The HADOPI Agency, in charge of protecting author’s rights on the Internet, has presented the results of its first survey on French Internet users’ practices and perceptions concerning their legal and illegal consumption of cultural goods on the Internet. 2687 persons of 15 years and more were interviewed between 25 October and 5 November 2010. The purpose of the study is to establish an inventory of their practices and assess their knowledge of the HADOPI law and the role of the Agency.

Almost half of the French Internet users (49%) have already illegally consumed cultural goods (defined as music, films, video games, books, TV series, pictures and software). The percentage seems to be quite high but the question does not specifically target the illegal downloading of music or films but broadly concerns the illegal consumption of cultural goods. However, only 13% declare doing it regularly. It is interesting to note that a quarter of the Internet users who illegally consume cultural goods have started during the last six months, i.e. after the introduction of the HADOPI law.

According to the HADOPI law, Internet users have the duty to secure their Internet access to prevent its use for copyright infringements (i.e. for illegal downloading). If they have failed to do so, they will receive two warnings from the HADOPI Agency (via the Internet access providers) before being prosecuted for gross negligence and disconnected from their Internet access. One of the questions of the survey relates to the security means. 70% of the interviewees are aware that they must secure their Internet access. However, the survey fails to ask them whether they know how to efficiently secure it. At the time of the survey, the HADOPI Agency had not set up the procedure to evaluate and deliver quality-labels for security means. Therefore the Agency was not in position to propose efficient security measures.

The survey reveals that the Internet users who are illegally consuming cultural goods are also the ones who spend the most on cultural goods or services. Most of the users who declare legal consumption of cultural goods (32%) do not spend any money on cultural goods or services on the Internet. 83% of the interviewees cannot identify the legal offer from illegal offers: they believe that paying for a service or good is a good indicator of its legality or they do not even know whether services or goods bought are legal.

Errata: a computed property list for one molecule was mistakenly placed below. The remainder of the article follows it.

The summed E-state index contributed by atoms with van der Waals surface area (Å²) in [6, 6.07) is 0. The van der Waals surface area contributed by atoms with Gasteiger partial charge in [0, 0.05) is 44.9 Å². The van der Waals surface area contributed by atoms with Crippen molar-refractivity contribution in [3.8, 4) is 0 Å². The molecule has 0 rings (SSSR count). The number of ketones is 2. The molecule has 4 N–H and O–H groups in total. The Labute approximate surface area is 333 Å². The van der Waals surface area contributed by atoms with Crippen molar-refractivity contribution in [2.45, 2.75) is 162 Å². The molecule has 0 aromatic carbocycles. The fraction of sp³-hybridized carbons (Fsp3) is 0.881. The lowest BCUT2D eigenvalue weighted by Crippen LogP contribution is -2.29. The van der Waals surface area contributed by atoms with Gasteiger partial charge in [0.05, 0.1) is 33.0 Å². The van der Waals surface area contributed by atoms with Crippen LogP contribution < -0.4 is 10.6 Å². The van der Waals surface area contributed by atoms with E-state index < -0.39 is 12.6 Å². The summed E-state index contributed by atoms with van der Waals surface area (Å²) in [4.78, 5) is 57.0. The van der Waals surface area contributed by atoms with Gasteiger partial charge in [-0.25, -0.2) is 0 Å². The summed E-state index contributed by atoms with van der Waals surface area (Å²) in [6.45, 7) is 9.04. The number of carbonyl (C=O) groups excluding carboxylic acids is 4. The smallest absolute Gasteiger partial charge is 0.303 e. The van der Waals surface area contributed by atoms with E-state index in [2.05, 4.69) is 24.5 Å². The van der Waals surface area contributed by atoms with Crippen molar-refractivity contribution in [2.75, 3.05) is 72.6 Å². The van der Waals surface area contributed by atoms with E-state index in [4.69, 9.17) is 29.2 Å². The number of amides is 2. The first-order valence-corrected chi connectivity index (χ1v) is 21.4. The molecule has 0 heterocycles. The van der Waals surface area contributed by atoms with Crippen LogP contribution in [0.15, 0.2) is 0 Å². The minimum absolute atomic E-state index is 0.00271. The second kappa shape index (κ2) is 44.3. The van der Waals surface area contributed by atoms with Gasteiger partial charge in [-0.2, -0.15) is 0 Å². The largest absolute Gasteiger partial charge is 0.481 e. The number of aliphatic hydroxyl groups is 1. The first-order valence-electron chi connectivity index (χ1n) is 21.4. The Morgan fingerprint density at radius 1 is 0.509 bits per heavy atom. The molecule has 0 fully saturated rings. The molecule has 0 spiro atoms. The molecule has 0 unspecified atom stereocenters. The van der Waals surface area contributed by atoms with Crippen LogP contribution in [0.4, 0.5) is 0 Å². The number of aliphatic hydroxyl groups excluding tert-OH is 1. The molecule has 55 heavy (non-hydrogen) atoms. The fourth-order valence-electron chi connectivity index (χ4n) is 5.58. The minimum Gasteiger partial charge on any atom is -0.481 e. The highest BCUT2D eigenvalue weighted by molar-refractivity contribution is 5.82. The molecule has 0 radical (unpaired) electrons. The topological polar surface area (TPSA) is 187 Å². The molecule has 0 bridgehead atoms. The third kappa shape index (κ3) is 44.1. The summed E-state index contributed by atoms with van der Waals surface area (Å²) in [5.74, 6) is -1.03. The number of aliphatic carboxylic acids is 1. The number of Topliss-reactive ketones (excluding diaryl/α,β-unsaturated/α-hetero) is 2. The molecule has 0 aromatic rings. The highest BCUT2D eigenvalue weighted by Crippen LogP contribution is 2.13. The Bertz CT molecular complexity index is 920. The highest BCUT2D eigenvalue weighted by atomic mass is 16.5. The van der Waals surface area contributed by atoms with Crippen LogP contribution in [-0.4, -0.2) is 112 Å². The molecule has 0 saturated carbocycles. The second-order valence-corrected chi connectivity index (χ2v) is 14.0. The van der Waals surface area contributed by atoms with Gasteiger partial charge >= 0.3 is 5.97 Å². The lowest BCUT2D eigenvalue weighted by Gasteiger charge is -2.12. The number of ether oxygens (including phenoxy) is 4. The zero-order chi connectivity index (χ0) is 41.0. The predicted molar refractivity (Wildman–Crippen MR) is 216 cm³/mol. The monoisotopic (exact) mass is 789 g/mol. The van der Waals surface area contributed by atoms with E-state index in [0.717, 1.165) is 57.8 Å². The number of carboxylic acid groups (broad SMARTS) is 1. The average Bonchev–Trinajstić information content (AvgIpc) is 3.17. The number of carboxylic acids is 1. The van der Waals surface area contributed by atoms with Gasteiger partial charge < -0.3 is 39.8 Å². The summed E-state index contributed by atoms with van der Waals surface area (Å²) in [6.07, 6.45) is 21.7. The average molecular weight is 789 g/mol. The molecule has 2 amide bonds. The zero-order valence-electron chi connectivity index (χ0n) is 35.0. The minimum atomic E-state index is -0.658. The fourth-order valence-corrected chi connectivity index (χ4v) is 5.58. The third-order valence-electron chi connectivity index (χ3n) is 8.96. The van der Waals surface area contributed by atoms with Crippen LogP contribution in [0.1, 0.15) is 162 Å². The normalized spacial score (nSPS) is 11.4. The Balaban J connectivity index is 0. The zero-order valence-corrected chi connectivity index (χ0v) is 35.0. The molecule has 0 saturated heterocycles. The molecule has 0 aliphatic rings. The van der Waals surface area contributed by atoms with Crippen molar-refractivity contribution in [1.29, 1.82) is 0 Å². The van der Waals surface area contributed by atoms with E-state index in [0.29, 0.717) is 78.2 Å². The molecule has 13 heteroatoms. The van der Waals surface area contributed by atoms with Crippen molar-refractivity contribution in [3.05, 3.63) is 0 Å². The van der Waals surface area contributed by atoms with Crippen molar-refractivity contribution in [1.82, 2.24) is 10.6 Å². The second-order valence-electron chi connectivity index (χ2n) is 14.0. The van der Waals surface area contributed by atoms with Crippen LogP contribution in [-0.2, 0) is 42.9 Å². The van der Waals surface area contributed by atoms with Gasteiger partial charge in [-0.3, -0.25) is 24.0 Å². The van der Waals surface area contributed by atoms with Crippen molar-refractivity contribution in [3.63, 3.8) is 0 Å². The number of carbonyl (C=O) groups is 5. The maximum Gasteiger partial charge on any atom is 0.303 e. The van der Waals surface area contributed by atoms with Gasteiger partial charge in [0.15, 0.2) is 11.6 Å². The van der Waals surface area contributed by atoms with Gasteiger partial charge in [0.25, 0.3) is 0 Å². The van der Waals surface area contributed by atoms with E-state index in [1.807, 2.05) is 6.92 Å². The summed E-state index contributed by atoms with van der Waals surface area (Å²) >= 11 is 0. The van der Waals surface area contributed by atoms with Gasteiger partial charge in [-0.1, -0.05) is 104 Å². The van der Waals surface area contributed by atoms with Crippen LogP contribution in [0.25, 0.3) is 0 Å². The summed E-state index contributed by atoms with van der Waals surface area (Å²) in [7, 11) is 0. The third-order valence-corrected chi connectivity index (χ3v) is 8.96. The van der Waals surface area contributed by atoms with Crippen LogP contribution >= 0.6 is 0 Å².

Finally, more than half of the Internet users who illegally consume cultural goods do not plan to change their habits despite the HADOPI law. An interesting question would have been to ask them whether they would shift from P2P to streaming websites as the HADOPI Agency mainly monitors illegal P2P downloading.


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  1. The HADOPI Agency … has presented the results of its first survey

    Are these results available online? If so, may I trouble you to add a link to them, so that I can refer to it?

    I’m particularly interested in examining what their report says regarding this statement: “The survey reveals that the Internet users who are illegally consuming cultural goods are also the ones who spend the most on cultural goods or services” as your summary does not detail the evidence in the report for this claim.

    1. Many thanks for your remark. There was indeed a technical problem and the survey had not been added to the post. If you click now on the word ‘survey’ highlighted in blue, you will find the text of the survey. Check slides 73 and 82 to answer your questions.
      Catherine Jasserand

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